It once happened in that country (and this seems indeed strange) that a living creature was caught in the forest as to which no one could say definitely whether it was a man or some other animal; for no one could get a word from it or be sure that it understood human speech. It had the human shape, however, in every detail, both as to hands and face and feet; but the entire body was covered with hair as the beasts are, and down the back it had a long coarse mane like that of a horse, which fell to both sides and trailed along the ground when the creature stooped in walking. (1917: 110)

One should say that woolly halfwits hardly make the weirdest entry in a book that eagerly encourages its readers to rub whale sperm in their eyes, but don't mind me: Such wild men occur in various cultures across Europe under various names, such as the Old High German schrato and English "woodwose", which likely originated from Old English *wudu-wāsa, or "wood-being". This might recall the Old Norse vættir "nature spirits, trolls", as both share a common Proto-Germanic etymology: *wihtiz meaning "thing, object, essence, creature". Perhaps a euphemism, a taboo name used to avoid naming the creatures directly, as was originally the case with the huldufólk ("hidden people") and hittfolk ("those people") of Nordic folklore.


Stained glass wild man. The Metropolitan Museum of Art, New York. Private photo.

Stained glass wild man. The Metropolitan Museum of Art, New York. Private photo.

Here as always, the world of monsters mirrors the world of men. While the author of Konungs skuggsjá did not doubt that wild men lived in the outskirts of other realms, I can't help but wonder whether he thought it possible that such a creature could be found in his own native Norway. The German medieval chronicler Adam of Bremen offers answers. Adam, whose main claim to fame is his descriptions of the pagan temple at Uppsala in Sweden, also penned some fetching descriptions of the rest of the Nordic area in his Deeds of the Bishops of Hamburg. There he gave the following and rather unflattering account of the Northern Norwegian population in the 1070's:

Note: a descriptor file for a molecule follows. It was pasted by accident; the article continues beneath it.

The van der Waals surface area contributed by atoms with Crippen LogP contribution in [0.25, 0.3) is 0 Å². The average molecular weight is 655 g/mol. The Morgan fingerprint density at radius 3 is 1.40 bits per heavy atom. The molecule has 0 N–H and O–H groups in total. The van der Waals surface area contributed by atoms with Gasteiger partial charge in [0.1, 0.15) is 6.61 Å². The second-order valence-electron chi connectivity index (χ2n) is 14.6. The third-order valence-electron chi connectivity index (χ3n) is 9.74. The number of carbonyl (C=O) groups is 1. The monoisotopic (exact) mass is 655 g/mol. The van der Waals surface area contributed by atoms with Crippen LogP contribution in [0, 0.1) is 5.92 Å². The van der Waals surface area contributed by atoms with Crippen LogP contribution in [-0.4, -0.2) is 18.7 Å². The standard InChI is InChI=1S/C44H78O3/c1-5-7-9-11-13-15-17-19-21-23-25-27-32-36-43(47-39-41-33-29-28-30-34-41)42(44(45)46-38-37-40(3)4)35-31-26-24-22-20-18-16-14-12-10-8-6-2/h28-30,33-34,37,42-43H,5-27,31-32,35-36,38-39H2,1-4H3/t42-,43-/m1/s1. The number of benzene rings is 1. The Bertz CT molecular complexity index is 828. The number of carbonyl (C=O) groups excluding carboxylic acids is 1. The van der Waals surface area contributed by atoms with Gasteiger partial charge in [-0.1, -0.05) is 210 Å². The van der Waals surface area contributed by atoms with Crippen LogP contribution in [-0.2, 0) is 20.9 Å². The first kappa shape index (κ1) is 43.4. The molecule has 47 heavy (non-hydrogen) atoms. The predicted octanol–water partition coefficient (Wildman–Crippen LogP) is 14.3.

I have heard, in the rugged mountains that exist up there, that there are women with beards, while the men live in the forests and rarely show themselves. They use the skins of wild beasts for clothing and when they speak, it supposedly resembles snarling rather than speech, so that they are hardly intelligible even to their closest neighbors. (1968: 282 [My own translation])

Interestingly, he goes on to describe the Sami next, or Stride-Finns as he calls them, who are easily the prime victims of literary dehumanization in the Nordic middle ages. Specifically he notes their inability to exist without snow - on which they rely to get around, and which also allows them to traverse the landscape "faster than the wild beasts" (read: skiing). Adam also refers to Scandinavian speech as snarling elsewhere. This could imply that he thought these bearded women belonged to Germanic Scandinavian stock, or at the very least were of some other ethnicity than the Sami, which is interesting insofar that Norse literature often refers to trolls and Sami as if they were entirely interchangeable.